A combination of Hawlucha and Eeveelutions is dominating currently in Japan, since it has answers for most of the meta. So, basically, you’re playing four Hawlucha and four Silent Lab to deal with Lightning and Darkness decks, and even Fighting decks since Hawlucha has resistance.  In addition, most Fire, Water, Metal, and Grass Pokémon will be no big deal.

Actually, this deck is optimally prepared for many decks in the meta, but I’m not quite sure about its place in Europe since we have a completely different meta than in Japan.  But one thing is certain: Eeveelutions will cause quite a stir in the next format.

This is a list that I've just received from a Japanese friend. Maybe it will give us a hint about how our meta will develop?

2.5.  Fire Pokémon: A new level with Blacksmith?

Am I the only one who thinks that Fire Pokémon have been getting a raw deal since Flashfire's release? But why?

Just have a look at the current cards. A playable Fire Mega would have enormous benefit compared to a lot of other types since they have access to Blacksmith and Scorched Earth on top of Mega Turbo. Furthermore, Fire is in a great position with the rise of Grass Pokémon.

Unfortunately, there's no big Fire-type Mega coming out in the next set.  However, I’m glad to welcome a new deputy. 


Basic Pokemon

Θ Double: This Pokemon can have 2 Pokemon Tools attached to it.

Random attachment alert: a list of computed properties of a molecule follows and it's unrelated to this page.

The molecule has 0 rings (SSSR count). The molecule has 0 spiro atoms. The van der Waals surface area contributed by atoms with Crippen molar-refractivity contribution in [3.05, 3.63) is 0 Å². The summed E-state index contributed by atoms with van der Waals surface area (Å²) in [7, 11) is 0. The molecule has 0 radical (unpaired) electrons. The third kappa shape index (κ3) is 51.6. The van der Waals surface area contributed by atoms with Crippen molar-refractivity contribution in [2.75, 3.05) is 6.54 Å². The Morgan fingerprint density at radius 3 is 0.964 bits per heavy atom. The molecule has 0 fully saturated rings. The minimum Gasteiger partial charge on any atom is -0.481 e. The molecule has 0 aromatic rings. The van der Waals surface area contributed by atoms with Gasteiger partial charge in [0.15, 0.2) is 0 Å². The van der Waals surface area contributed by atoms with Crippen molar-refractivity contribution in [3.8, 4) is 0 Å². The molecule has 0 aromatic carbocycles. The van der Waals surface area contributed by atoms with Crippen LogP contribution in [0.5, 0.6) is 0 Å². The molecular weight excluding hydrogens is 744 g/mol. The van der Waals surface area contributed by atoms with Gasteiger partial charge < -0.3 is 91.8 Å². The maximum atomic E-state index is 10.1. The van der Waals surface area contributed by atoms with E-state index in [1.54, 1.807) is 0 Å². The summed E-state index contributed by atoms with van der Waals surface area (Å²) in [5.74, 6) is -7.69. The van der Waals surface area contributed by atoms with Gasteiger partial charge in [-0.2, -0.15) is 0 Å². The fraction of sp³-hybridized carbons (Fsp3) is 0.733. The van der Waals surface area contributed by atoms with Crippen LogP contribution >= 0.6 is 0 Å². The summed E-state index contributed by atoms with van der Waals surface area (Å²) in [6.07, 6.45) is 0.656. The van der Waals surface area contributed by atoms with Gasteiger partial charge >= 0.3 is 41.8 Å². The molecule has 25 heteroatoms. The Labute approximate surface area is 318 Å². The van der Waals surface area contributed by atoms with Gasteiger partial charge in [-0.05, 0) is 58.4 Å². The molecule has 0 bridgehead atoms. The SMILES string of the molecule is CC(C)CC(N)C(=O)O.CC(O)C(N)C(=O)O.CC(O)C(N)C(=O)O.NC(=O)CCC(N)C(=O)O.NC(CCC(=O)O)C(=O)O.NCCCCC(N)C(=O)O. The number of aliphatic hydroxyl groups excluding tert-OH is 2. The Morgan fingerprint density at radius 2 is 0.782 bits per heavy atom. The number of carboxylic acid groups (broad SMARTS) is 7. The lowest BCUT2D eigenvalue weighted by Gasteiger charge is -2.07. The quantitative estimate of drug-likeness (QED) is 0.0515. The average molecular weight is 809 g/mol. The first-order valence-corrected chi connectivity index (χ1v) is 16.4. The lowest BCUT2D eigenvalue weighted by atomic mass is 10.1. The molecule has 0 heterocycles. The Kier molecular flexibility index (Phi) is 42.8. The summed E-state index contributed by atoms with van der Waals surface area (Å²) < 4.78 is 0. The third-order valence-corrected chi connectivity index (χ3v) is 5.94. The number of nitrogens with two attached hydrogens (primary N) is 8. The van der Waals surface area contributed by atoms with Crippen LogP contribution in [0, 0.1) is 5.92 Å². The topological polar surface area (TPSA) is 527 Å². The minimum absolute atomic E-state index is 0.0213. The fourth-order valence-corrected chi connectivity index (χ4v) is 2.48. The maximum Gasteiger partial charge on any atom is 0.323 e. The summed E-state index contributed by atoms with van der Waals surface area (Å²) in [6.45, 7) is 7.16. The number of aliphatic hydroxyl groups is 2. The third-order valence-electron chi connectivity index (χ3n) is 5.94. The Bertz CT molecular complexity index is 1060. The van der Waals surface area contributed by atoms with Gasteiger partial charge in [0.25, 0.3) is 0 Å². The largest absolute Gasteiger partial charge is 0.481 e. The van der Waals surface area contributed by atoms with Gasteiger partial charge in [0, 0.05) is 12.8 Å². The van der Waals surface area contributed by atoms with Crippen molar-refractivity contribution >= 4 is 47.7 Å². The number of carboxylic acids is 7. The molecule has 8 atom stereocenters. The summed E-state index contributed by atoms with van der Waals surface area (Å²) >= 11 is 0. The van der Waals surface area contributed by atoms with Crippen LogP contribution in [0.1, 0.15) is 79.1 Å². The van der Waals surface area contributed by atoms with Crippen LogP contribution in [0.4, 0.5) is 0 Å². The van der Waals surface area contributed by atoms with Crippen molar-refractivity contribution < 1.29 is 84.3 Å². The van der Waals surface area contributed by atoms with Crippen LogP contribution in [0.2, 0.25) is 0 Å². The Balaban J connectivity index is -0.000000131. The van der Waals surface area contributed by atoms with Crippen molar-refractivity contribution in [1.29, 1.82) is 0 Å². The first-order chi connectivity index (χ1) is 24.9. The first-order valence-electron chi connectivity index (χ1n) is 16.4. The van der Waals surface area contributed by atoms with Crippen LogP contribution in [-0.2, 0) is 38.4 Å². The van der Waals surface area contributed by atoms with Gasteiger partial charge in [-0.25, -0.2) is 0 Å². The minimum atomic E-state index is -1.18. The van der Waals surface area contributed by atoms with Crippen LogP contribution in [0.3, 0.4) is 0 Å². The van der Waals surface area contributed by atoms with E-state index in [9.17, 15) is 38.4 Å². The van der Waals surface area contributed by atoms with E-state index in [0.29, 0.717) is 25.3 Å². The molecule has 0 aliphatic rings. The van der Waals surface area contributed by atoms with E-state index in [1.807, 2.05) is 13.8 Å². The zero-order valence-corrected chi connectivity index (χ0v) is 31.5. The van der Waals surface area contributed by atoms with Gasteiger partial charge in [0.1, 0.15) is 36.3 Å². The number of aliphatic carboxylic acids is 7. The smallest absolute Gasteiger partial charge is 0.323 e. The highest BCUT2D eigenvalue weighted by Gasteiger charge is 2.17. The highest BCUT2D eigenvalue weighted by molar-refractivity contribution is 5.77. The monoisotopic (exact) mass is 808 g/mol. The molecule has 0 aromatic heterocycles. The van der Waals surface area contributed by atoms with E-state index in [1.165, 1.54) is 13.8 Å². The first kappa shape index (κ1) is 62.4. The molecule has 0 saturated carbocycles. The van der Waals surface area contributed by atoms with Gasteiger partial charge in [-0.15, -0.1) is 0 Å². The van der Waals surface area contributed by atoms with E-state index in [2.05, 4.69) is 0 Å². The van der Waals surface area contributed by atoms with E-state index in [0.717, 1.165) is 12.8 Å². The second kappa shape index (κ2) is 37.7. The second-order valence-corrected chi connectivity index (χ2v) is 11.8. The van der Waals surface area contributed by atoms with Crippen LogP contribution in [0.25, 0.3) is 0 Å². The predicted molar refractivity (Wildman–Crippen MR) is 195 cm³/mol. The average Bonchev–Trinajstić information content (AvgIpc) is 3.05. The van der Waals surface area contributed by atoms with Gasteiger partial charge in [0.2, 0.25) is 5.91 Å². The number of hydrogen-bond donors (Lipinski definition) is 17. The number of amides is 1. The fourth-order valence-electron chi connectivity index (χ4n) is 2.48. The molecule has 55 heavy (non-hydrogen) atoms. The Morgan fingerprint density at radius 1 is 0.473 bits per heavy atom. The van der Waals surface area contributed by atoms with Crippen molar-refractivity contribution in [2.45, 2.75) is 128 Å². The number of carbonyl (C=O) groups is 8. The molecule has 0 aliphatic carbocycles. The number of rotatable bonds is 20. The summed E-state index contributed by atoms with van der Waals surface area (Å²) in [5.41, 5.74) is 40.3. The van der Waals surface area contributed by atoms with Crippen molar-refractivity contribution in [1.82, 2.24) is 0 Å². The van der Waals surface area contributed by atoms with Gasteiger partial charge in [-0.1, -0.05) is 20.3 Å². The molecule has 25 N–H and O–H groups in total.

RC - Flame Screen: 30
During your opponent’s next turn, any damage done by attacks from your opponent's Pokémon is reduced by 30.

RRCC - Heat Tackle: 130 
Flip a coin. If tails, this Pokemon does 30 damage to itself. 


This Entei breathes new life into the dusty Fire Decks with the help of its Ancient Trait, which helps it hit big damage against Pokémon-EX.

So why is Θ Double better for Entei than for M Tyranitar-EX?  Here are a few points for you to consider.

  1. It can’t be affected by Head Ringer.

  2. 130 damage is high for a non-EX attacker and that damage can be boosted by a couple of Muscle Bands.

  3. With two Hard Charms, the damage it takes is reduced by 40, and its Flame Screen attack reduces that damage by an additional 30.  If you ask me, this is huge since the attack only requires two Energy, which can be attached via Blacksmith.

Let’s move on to the second Entei of the set.



Basic Pokémon

C - Burning Roar
Discard the top 4 cards of your deck.  If any of those cards are R Energy cards, attach them to your Pokémon in any way you like.

RR - Combat Blaze: 20+
This attack does 20 more damage for each of your opponent's Benched Pokémon.

This one’s more a secondary attacker.  Its second attack, Combat Blaze, can do solid damage for only two Fire Energy.  Blacksmith is a perfect supplement for Combat Blaze, letting you put out a lot of damage for next to nothing.  I recommend this Entei as a support attacker for your deck, since the other Entei is more likely to be a main attacker.

So, now let’s take a look at a Stage 1 that's getting a mixed reception from the community.


Stage 1 (Evolves from Larvesta)

C - Sunbath
Search your deck for a Basic Pokémon and put it onto your Bench.  Then you may search your deck for up to 2 Basic Energy cards and attach them to that Pokémon. Shuffle your deck afterward.

RC - Flamethrower: 60
Discard 1 R Energy attached to this Pokémon.